Friday, September 1, 2006

BBC: The Other Boleyn Girl (Day 2)

I’m so glad this BBC selection is finally ending. Oh, it’s not that I’m not enjoying our discussion of The Other Boleyn Girl—I am!—and I hope you are too *smile*—it’s just that, Trollop and I are really looking forward to next week. *g* Ohhh, I cannot wait. So many things, so much fun... and we have some announcements too!

Anyway, before I give out anything I’m not supposed to LOL, here are the last questions:
  • George exclaims to Mary, “You cannot really want to be a nobody.” Why is this such a revolutionary idea in Henry’s court, and for the Boleyns in particular? What should the response have been to Mary’s question to Anne about the rewards of Anne’s impending marriage to the king: “What is there for me?”
  • In King Henry’s court, homosexuality was a crime. Why do you think George essentially flaunted his preference? What do you make of the intimate kiss between George and Anne that Mary witnessed? What is the impetus behind George and Anne’s relationship? Discuss whether or not you believe that George slept with Anne so that she might have a son, and why.
  • After Anne is arrested, Mary pleads for her by saying, “We did nothing more than that was ordered. We only ever did as we were commanded. Is she to die for being an obedient daughter?” What is your reaction to these arguments? Did Henry have no choice but to sentence her to death?



25 comment(s):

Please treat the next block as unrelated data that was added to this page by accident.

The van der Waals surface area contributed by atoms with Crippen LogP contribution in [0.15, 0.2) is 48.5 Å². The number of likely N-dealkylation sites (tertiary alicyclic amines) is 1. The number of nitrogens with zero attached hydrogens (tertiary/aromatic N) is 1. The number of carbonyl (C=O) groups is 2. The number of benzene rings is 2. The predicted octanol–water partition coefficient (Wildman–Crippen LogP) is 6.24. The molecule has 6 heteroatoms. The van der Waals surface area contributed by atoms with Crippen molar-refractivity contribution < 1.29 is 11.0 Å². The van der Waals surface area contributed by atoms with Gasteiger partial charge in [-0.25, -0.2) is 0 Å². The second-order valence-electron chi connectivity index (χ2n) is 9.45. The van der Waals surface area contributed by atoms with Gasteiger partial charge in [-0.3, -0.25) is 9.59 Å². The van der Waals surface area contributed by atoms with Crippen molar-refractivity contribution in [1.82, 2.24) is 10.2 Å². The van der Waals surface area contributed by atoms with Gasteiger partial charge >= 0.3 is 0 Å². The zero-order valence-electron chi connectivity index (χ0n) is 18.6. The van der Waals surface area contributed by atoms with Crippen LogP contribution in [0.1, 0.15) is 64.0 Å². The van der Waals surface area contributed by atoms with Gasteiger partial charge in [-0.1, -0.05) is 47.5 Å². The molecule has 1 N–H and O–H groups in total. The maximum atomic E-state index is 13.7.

Blogger Vanessa said...

What are you bitches up to? What's going to happen next week? Hey, I hope that includes some naked men! lol :P

9/01/2006 01:42:00 PM  

Blogger Gun_Wielding_Bitch said...

I don't think George can grab the concept of WANTING to be a nobody because they were raised to believe that court and fancy titles and your standing in public is what life is all about.

Anne should of responded by thanking Mary for being a loyal sister and for putting her life on hold for her. Mary should of gotten the spoils that were deserved to her, not her husband or other male family member, HER. Anne should of made it so Mary could be independent of men if she wanted.

Throughout early history, sex was running ramped, but you were not to be open about it. The earliest accounts of homosexual behavior seem to be found in ancient pagan religious practices. If you look into Greek mythology you will see it was believed the God had sex to procreate more Gods, and there was lots of sex with satyrs and other ½ human, ½ animal beings. In early Babylon is where we first find phallic-penis worship. The art and statuary of the ancient Greeks reflects this love for the body, particularly the male body. They took great pride in the physical form. Public nudity was both tolerated and often encouraged. The Greeks were really into pre-pubescence boys. After the age of nineteen or so, young men was expected to marry and establish a family. Those who did not, or who continued to engage in homosexual relations exclusively, were subject to ridicule, or worse. In ancient Rome, the moral issue toward sexuality in general, and homosexuality in particular, revolved around the idea of control for the Romans. One could enjoy any kind of sex, so long as he did not allow himself to be controlled by his partner. You could receive pleasure but not return it. Tolerance of homosexuality seemed to rise until about the thirteenth century. There was a time when monarch and commoner could be openly homosexual. One particular relationship brought the king of England and the king of France into the same bed, professing their love for one another. During this time there was an active homosexual subculture with influence in many areas of life including the arts and the church.